- The entire ending of "Can Lying Be Good?" is awesome. After an entire episode of "Patton" acting weird, he finally lets the mask drop, and Virgil comments he knew something was up. Logan begins to say something — and then "Patton" waves his hand and forces Logan to shut up. Suddenly, Roman gets it, too. But Thomas doesn't, and Virgil explains that there are certain aspects of himself he can only know about if he wants to know. "Patton" taunts him, breaks out a Nightmare Face and warns him that Thomas won't like what he finds, but Thomas tells the others to tell him. Logan, now free to speak, screams out, "DECEIT!" And "Patton" vanishes, and the audience is formally introduced to Deceit for the first time. Everything about it, from the build-up, to his snake-like makeup, to the genuine threat he poses, to his creepy musical theme, is awesome.
- From the same episode, Logic's little Battle of Wits with Deceit, best summed up by these two lines.Deceit: What you don't know can't hurt you.
- While a comedic villain, Deceit has a wonderfully chilling line in "Selfishness v. Selflessness" as he describes what his purpose is and why Thomas needs him. Thomas's delivery of the line adds a great sense of menace to the character.Deceit: I don't want Thomas to be disadvantaged in a world where you can die for not following the laws made in the name of a lie.
- Logan's ability to No-Sell Remus's violent acts against him in "Dealing With Intrusive Thoughts."
- As revealed in the 4th of July livestream in 2019, Remus was created more than two years before his debut. The first conversation Thomas and Joan had about Remus was while they were filming Growing Up, which was filmed around April 2017. That's 26 months before the character saw the light of day. Remus was the first of the Dark Sides to be created. Inside the team, he became deeply attached to Joan, as they were the one developing his quirks, rehearsing and rehearsing lines while giving life to the character. Even though Thomas played the first public version of the character, it felt for him like an impression of Joan's Remus and he had a high sense of responsibility to live up to their portrayal of the character.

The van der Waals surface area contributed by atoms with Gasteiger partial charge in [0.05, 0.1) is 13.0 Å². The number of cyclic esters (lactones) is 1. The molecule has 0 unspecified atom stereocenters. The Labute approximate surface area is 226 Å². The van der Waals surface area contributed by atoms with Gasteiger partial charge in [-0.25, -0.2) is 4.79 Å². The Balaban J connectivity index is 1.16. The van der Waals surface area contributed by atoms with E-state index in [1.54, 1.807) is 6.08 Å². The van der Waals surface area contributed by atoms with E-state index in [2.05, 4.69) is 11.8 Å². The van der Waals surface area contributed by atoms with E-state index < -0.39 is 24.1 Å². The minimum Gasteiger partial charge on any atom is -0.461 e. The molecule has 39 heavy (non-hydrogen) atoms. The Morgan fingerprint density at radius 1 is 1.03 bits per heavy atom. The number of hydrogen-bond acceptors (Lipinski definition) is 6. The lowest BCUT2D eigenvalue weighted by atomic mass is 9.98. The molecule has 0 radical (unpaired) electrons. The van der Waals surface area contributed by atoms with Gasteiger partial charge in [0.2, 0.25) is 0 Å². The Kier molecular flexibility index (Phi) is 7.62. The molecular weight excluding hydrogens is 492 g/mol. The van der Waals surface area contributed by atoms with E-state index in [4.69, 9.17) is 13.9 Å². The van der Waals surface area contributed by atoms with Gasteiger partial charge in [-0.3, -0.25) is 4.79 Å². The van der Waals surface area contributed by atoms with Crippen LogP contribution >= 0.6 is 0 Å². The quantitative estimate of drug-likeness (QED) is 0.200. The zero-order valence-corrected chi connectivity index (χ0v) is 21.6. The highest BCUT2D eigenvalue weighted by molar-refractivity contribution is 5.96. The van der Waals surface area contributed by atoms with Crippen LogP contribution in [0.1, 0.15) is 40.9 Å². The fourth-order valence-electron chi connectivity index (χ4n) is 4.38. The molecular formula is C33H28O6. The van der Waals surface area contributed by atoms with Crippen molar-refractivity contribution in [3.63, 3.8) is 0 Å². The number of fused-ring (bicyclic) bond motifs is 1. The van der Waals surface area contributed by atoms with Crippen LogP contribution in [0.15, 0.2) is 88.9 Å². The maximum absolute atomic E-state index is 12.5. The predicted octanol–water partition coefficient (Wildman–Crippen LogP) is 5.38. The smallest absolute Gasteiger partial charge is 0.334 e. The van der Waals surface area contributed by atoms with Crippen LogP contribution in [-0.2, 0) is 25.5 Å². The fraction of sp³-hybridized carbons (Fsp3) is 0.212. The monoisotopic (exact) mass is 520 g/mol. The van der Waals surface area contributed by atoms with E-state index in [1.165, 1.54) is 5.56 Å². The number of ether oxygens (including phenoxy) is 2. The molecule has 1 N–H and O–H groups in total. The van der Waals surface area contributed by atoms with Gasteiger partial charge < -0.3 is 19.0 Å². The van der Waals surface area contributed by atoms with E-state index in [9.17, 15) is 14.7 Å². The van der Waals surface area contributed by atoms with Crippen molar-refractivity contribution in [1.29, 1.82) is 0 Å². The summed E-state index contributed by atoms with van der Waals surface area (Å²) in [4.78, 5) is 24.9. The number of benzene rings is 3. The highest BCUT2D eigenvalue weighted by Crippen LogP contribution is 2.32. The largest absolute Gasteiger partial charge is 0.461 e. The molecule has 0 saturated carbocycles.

- Deceits entrance in Putting Others First is almost on par with his debut in terms of build up. Patton has pretty much gone into a complete breakdown, going One-Winged Angel and forcing Thomas to hypothetically choose between his life and those of his friends. And thats when Logan finally puts his foot down, revealing his true self and actually coming to Thomas aid.Logan: ENOUGH! This isnt working. This entire conversation has become so muddled due to misleading misuse of conscientious language. (his voice starts to change as a familiar Leitmotif begins to play) Youll need a sharp side to cut through all this bull frog. A sort of subterfuge specialist. The Lord of the Lies. (pulls out a cape and reveals his true form as )
Deceit: Im happy to oblige.
- On a meta-level, the steady increase in episode quality over the course of Season 2. Individual episodes are much more complex than they used to be, not only in the sense of tackling more difficult issues in the arenas of ethics and mental health, but in terms of production values and the use of special effects and commissioned artwork. The trend isn't without its downsides (Schedule Slip and the difficulty some viewers have in absorbing 40+ minute episodes about such dire topics), but it is impressive to binge-watch the series and see it go from a one-man show with five-minute episodes to the extravaganza it is today.